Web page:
“Kazhugumala” centre of Jaina learning for 300 years from the 8th century A.D
WE were completely unprepared for what awaited us as A. Gangadurai, the caretaker, opened the locks of the single gate near a barbed wire fence and led us down a flight of narrow steps hewn out of a hill at Kazhugumalai.
On the rock surface, frozen in time, was a superbly sculpted Jaina Tirthankara seated in the ardhapariyankasana pose on a lion pedestal, with a triple umbrella above his head. Around the enlightened one were celestial maidens, dancing inside coils of creepers or playing the flute or a percussion instrument. Their merry abandon signified the occasion of his attaining kevalagnana, or enlightenment. On either side was a chowrie (flywhisk)-bearer. Below them, two devotees stood with flowers in their hands.
In this bas-relief, Tirthankara Parsvanatha is shown with snake hoods over his head. The yaksha Dharnendra is seen protecting him, and Kamdan, who tried to kill him by throwing a huge piece of rock at him, is seen as surrendering. Yakshi Padmavathi is also depicted in the sculpture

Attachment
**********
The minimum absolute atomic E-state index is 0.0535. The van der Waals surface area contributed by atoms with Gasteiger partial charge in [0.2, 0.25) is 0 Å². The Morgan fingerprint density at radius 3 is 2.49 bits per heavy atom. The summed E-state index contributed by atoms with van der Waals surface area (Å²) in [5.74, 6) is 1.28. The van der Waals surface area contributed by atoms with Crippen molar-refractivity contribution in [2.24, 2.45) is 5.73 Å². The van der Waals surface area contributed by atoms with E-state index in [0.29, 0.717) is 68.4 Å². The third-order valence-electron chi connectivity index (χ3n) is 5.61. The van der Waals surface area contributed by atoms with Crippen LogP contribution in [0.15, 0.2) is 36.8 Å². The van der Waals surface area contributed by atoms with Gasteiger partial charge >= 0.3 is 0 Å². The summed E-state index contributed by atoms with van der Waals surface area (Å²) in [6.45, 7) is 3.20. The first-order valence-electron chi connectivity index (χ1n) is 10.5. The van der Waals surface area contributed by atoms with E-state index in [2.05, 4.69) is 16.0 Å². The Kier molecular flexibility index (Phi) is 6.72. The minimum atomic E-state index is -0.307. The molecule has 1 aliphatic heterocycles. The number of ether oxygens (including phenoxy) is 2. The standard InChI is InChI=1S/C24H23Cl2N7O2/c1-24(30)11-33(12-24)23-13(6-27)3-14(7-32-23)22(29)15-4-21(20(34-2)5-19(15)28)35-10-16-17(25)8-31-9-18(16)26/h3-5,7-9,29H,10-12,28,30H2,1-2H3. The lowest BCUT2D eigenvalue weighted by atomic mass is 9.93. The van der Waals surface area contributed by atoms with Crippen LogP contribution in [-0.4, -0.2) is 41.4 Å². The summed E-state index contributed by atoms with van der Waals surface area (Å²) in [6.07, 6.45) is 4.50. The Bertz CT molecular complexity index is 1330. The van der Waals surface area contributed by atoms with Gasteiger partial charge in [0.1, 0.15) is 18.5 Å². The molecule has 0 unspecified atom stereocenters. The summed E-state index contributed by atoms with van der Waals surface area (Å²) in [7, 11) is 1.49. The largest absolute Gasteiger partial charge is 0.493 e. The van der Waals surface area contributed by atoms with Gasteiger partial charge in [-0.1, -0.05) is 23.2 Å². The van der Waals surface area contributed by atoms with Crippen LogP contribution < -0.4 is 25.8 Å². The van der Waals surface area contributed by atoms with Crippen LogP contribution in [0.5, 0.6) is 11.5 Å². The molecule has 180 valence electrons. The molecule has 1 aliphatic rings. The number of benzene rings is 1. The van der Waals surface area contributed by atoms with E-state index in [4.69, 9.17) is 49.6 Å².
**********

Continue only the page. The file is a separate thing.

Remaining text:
The hilltop offers a breathtaking view of paddy fields interspersed with palmyra trees. There are ponds on either side of the hill. A church spire jabs the sky on one side and around the church is the small town.
Vedachalam explained: “Kazhugumalai was an active centre of Jaina learning for 300 years from the 8th century A.D. It was a place of worship, a monastery and a college. Jains from Tirucharanam and Kottaru [both in present-day Kanyakumari district in Tamil Nadu] came to Kazhugumalai to teach and learn. There were women teachers also here.”
The male teacher was called “kuravar” and the female teacher “kurathi”. The inscriptions here give the names of a number of kurathis.
“Monks were also called Battarar,” said T. Arun Raj, Deputy Superintending Archaeologist, Archaeological Survey of India (Chennai Circle). “Nuns called kurathis came to Kazhugumalai from different Jaina centres such as Tirunarungkondai, Tirucharanam, Tirukottaru and Tirumalai [near Vellore] in the Tamil country.”